Avian and Attributes – Step

Steppe Eagle (Aquila nipalensis) by Nikhil Devasar

Steppe Eagle (Aquila nipalensis) by Nikhil Devasar

“The steps of a good man are ordered by the LORD: and he delighteth in his way.” (Psalms 37:23 KJV)

STEP, v.i. [Gr., the foot. The sense is to set, as the foot, or move probably to open or part, to stretch or extend.]
1. To move the foot; to advance or recede by a movement of the foot or feet; as, to step forward, or to step backward.
2. To go; to walk a little distance; as, to step to one of the neighbors.
3. To walk gravely, slowly or resolutely.
To step forth, to move or come forth.
To step in or into,
1. To walk or advance into a place or state; or to advance suddenly in John 5.
2. To enter for a short time. I just stepped into the house for a moment.

Steppe Eagle (Aquila nipalensis) by Peter Ericsson

Steppe Eagle (Aquila nipalensis) by Peter Ericsson

Order my steps in thy word: and let not any iniquity have dominion over me.” (Psalms 119:133 KJV)

STEP, v.t.
1. To set, as the foot.

“My foot hath held his steps, his way have I kept, and not declined.” (Job 23:11 KJV)

Steppe Eagle (Aquila nipalensis) by Africaddict

STEP, n. [G., to form a step or ledge.]
1. A pace; an advance or movement made by one removal of the foot.
6. Gradation; degree. We advance improvement step by step, or by steps.
7. Progression; act of advancing.
8. Footstep; print or impression of the foot; track.
9. Gait; manner of walking. The approach of a man is often known by his step.
10. Proceeding; measure; action.
The reputation of a man depends of the first steps he makes in the world.

Steppe Eagle

STEP, STEPP, n. In Russ, an uncultivated desert of large extent. [Webster Dictionary 1828, with editing]

Steppe Eagle (Aquila nipalensis) by Peter Ericsson

Steppe Eagle (Aquila nipalensis) by Peter Ericsson

The steppe eagle (Aquila nipalensis) is a bird of prey. Like all eagles, it belongs to the family Accipitridae. It was once considered to be closely related to the non-migratory tawny eagle (Aquila rapax) and the two forms have previously been treated as conspecific.

It is:

  • about 62–81 cm (24–32 in) in length
  • wingspan of 1.65–2.15 m (5.4–7.1 ft).
  • Females, weighing 2.3–4.9 kg (5.1–10.8 lb), are slightly larger than males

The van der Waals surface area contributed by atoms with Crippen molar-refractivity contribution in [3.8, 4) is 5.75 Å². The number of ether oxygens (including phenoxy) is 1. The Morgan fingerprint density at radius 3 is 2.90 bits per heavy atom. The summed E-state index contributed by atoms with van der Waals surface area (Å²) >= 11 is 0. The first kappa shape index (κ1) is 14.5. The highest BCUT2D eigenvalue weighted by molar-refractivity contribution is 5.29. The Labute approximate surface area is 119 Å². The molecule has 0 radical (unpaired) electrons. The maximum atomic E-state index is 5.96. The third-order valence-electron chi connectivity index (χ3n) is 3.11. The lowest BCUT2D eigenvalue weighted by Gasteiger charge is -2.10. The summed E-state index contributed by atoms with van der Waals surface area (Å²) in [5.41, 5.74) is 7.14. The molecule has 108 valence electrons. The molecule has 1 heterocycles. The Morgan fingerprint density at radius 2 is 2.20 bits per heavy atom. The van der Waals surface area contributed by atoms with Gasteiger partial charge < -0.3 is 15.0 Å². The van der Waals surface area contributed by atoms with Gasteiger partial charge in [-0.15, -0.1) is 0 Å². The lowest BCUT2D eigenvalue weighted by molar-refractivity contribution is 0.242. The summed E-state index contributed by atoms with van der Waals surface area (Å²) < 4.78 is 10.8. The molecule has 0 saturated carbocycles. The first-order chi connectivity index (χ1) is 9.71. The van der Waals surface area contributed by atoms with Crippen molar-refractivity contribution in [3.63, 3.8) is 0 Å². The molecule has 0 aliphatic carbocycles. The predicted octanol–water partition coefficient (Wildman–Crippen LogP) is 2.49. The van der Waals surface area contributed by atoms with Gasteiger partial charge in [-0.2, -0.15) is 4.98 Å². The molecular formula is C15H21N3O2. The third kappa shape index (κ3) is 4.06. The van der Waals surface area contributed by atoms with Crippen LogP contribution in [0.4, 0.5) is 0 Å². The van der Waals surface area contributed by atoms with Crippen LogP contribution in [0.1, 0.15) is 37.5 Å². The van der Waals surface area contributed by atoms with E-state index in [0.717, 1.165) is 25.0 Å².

• Males, 2–3.5 kg (4.4–7.7 lb)

This is a large eagle with brown upperparts and blackish flight feathers and tail. This species is larger and darker than the tawny eagle, and it has a pale throat which is lacking in that species. Immature birds are less contrasted than adults, but both show a range of variation in plumage colour. The eastern subspecies A. n. nipalensis is larger and darker than the European and Central Asian A. n. orientalis.

The call of the steppe eagle sounds like a crow barking, but it is rather a silent bird.

Steppe Eagle (Aquila nipalensis) by Nikhil Devasar

Steppe Eagle (Aquila nipalensis) by Nikhil Devasar

The steppe eagle breeds from Romania east through the south Russian and Central Asian steppes to Mongolia. The European and Central Asian birds winter in Africa, and the eastern birds in India. It lays 1–3 eggs in a stick nest in a tree. Throughout its range it favours open dry habitats, such as desert, semi-desert, steppes, or savannah.

It is found in south-eastern Pakistan especially in Karachi. Large numbers are seen at certain places such as Khare in Nepal during migration.

Steppe Eagle (Aquila nipalensis) by Nikhil Devasar

Steppe Eagle (Aquila nipalensis) by Nikhil Devasar

The steppe eagle’s diet is largely fresh carrion of all kinds, but it will kill rodents and other small mammals up to the size of a hare, and birds up to the size of partridges. It will also steal food from other raptors. Like other species, the steppe eagle has a crop in its throat allowing it to store food for several hours before being moved to the stomach. [Wikipedia, with editing]

“For even hereunto were ye called: because Christ also suffered for us, leaving us an example, that ye should follow his steps: Who did no sin, neither was guile found in his mouth: Who, when he was reviled, reviled not again; when he suffered, he threatened not; but committed himself to him that judgeth righteously: Who his own self bare our sins in his own body on the tree, that we, being dead to sins, should live unto righteousness: by whose stripes ye were healed.” (1 Peter 2:21-24 KJV)

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